A Letter to Skip Gates

The loss of such a renowned scholar would be a devastating blow to the University

Harvard is greater than any one person. Nevertheless, there are certain people whose scholarship, leadership and gravitas make the academic community immeasurably richer by their presence. DuBois Professor of the Humanities Henry Louis “Skip” Gates is one of those people. Gates has been a leader both for the Department of Afro-American Studies and for the undergraduates whom he has mentored. His interaction with students has often been at the personal level, and here we address him directly in the hopes that, when he decides in early December which path his academic future will take, he will choose to remain in Cambridge.

Professor Gates, we have heard that you are considering leaving Harvard. Princeton has made you a standing offer and your colleagues say you have looked for houses in New Jersey and New York. We understand that you would like to be closer to former Carswell Professor of Philosophy K. Anthony Appiah, who left for Princeton last year. We know that you have been distressed as Appiah and former Fletcher University Professor Cornel R. West ’74 have decamped to New Jersey.

Nevertheless, your students need you here. The Department of Afro-American Studies has been your masterwork at Harvard, and it would be seriously damaged if you left. Your scholarship has been an inspiration both to your students and your colleagues. The work you have done for the last decade in bringing the best scholars from across the country to Harvard is truly amazing.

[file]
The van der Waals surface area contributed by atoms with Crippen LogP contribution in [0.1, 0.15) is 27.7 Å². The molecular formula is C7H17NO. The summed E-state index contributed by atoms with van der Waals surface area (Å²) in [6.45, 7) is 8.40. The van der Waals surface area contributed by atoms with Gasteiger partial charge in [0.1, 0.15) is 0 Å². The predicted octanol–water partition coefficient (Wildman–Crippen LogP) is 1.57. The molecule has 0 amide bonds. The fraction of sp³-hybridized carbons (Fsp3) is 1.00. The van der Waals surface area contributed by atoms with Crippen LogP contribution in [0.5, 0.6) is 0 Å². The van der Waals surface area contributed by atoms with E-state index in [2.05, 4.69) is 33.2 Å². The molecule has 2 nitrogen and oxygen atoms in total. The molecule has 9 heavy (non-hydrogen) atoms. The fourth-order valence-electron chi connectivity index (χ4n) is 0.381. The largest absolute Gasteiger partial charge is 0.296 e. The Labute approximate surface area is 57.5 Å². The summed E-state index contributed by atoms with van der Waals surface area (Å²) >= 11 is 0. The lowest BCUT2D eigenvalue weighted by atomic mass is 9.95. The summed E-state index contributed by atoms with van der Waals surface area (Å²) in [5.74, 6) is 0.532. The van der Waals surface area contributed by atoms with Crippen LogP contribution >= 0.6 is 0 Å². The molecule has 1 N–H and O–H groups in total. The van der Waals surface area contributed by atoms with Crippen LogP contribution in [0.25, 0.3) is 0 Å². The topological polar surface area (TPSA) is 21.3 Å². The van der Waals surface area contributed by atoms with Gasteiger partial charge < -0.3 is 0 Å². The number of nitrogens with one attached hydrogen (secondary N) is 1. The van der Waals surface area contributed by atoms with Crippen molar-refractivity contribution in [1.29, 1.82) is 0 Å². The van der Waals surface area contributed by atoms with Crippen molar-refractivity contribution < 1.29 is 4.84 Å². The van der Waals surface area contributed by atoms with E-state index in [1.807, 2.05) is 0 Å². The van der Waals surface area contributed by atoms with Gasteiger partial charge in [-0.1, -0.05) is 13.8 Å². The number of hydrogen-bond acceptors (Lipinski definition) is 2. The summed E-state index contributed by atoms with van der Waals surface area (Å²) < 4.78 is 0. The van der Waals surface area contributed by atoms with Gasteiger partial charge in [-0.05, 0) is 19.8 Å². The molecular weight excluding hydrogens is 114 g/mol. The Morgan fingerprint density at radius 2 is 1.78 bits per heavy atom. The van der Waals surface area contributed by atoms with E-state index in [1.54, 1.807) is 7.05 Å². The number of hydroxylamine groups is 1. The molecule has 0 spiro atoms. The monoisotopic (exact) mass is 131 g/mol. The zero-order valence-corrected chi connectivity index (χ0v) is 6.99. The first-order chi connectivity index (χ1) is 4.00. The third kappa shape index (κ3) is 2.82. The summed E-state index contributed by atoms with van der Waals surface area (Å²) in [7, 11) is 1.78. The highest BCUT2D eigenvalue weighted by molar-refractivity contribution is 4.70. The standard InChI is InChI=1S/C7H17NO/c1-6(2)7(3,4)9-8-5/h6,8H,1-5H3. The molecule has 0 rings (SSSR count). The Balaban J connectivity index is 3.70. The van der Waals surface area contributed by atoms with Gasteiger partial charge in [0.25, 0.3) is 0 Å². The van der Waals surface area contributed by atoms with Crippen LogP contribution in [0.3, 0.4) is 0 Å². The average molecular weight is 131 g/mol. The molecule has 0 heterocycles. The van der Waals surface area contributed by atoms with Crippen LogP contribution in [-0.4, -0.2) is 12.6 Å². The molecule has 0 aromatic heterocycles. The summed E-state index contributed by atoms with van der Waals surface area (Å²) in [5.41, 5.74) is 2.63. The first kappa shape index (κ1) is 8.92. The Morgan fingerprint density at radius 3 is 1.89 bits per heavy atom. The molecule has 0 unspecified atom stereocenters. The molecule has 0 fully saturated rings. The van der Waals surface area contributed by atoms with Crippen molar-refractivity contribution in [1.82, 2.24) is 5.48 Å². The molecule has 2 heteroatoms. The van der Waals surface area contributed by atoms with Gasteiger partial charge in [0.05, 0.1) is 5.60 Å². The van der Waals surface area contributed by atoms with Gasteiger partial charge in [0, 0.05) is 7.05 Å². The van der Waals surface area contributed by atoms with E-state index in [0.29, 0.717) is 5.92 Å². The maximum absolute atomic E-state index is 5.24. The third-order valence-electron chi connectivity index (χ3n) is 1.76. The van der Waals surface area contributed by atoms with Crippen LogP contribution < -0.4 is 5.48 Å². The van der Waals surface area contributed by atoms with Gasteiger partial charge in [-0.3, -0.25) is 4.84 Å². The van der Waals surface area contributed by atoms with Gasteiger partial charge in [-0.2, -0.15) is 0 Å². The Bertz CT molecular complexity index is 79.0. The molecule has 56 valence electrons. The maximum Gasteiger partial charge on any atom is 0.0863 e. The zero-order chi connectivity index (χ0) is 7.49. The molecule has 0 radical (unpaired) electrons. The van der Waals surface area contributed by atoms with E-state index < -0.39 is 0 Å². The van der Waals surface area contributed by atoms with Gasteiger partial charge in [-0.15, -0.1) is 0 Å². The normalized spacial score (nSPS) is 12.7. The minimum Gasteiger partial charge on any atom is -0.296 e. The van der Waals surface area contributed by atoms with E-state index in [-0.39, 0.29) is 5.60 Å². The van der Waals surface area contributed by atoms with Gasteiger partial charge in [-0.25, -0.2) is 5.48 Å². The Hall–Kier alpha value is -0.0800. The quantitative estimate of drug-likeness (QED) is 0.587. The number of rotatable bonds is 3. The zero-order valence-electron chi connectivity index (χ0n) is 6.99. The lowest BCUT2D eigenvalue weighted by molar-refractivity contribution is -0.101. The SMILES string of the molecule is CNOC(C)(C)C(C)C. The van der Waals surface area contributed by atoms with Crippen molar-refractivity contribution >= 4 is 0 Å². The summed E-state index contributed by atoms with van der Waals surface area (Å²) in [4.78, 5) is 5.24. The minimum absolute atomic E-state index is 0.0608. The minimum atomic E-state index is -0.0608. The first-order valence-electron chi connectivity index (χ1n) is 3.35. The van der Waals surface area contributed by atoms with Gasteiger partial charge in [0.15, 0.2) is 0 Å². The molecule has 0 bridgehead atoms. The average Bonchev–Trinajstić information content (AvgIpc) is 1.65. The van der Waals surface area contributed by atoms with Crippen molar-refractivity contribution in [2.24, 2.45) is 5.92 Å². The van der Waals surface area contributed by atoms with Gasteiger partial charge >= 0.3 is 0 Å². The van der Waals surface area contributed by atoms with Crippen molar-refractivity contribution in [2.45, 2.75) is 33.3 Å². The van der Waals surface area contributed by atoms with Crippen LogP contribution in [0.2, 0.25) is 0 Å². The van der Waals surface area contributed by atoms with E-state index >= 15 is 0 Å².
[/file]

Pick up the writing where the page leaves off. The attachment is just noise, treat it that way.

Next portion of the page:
Moreover, the Faculty of Arts and Sciences has very few professors of color. The departure of someone who has done so much to make students of color feel at home and advance the academic study of black culture would be a significant blow to the communities here who look to you for leadership and inspiration. You are in a prime position to recruit more scholars to your department. Your presence on campus is a major draw for many students considering coming to Harvard.

We know that University administrators have been showing their support and urging you to stay. We hope that University President Lawrence H. Summers publicly demonstrates his desire to keep you at Harvard. He should not hesitate to offer the Department of Afro-American Studies the resources it needs to grow and thrive.

The Crimson Staff hope that you stay at Harvard. Our community would be much poorer without you.